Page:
Babylon or New Jerusalem? Perceptions of the City in Literature.
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Today more than ever literature and the other arts make use of urban structures – it is in the city that the global and universal joins the local and individual. Babylon or New Jerusalem? Perceptions of the City in Literature draws a map of the concept of the city in literature and represents the major issues involved. Contributions to the volume revisit cities such as the London of Wordsworth, Dorothy Richardson and Virginia Woolf or Rilke’s Paris, but also travel to the politics of power in Renaissance theatre at Ferrara and to deliberate urban erasures in post-apartheid South Africa. The texts represented range from Renaissance plays to contemporary novels and to poetry from various periods, with references to the visual arts, including film. The role of memory in contemplating the city and also specific urban metaphors developed in literature, such as boxing – the square ring – and jazz are also discussed. The transformation of cities by legislation on cemeteries, by lighting or by projects of urban renewal are the subject of articles, while others reflect on images of the city in worlds specifically forged by writers like William Blake and James Thomson. The contributors themselves live and work in many varied cities, thus representing a dynamic and real variety of critical approaches, and introducing a strong theoretical and comparative element.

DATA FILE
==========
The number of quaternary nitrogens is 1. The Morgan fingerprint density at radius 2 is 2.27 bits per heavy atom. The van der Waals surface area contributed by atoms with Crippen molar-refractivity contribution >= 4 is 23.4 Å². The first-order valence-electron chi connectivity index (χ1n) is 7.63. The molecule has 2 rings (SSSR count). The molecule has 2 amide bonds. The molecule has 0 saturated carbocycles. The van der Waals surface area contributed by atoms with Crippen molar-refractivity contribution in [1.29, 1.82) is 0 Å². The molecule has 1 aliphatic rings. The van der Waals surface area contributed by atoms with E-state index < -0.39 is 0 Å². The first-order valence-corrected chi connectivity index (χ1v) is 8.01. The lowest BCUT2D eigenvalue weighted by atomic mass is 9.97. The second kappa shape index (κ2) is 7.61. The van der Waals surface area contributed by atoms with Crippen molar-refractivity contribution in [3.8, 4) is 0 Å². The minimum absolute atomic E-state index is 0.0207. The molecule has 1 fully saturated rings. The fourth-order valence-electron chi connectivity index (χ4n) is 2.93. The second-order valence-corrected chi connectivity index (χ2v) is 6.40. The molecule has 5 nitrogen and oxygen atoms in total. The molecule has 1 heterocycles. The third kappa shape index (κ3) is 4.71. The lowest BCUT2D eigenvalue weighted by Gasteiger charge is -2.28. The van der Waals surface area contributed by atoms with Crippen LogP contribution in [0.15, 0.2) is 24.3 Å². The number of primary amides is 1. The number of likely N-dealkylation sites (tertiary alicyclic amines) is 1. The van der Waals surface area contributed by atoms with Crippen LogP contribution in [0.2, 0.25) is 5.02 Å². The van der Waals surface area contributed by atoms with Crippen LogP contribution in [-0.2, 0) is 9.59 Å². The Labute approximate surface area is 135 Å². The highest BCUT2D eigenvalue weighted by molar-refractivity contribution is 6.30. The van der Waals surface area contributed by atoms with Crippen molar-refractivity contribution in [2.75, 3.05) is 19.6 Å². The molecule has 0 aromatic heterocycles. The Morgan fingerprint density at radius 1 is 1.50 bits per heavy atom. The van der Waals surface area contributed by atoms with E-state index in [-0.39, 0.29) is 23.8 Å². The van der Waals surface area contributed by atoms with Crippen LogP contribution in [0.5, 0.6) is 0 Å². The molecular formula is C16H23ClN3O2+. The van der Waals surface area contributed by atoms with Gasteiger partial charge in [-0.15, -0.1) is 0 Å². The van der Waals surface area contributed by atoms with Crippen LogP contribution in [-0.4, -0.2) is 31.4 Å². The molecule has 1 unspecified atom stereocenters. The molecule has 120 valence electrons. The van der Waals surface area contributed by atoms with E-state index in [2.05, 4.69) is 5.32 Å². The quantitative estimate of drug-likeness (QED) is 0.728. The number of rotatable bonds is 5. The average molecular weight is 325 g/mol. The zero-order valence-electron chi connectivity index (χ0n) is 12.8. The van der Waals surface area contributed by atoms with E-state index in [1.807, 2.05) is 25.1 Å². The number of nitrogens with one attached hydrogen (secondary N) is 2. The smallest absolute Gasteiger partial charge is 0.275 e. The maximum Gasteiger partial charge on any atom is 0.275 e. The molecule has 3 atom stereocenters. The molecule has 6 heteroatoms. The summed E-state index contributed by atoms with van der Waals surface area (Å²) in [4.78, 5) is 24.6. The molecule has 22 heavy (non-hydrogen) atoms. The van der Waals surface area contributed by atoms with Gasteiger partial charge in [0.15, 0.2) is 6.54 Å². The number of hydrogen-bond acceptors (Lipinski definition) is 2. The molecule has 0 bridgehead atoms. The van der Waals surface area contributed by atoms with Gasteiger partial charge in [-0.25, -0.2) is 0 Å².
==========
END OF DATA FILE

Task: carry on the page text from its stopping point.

|Collection||DQR Studies in Literature|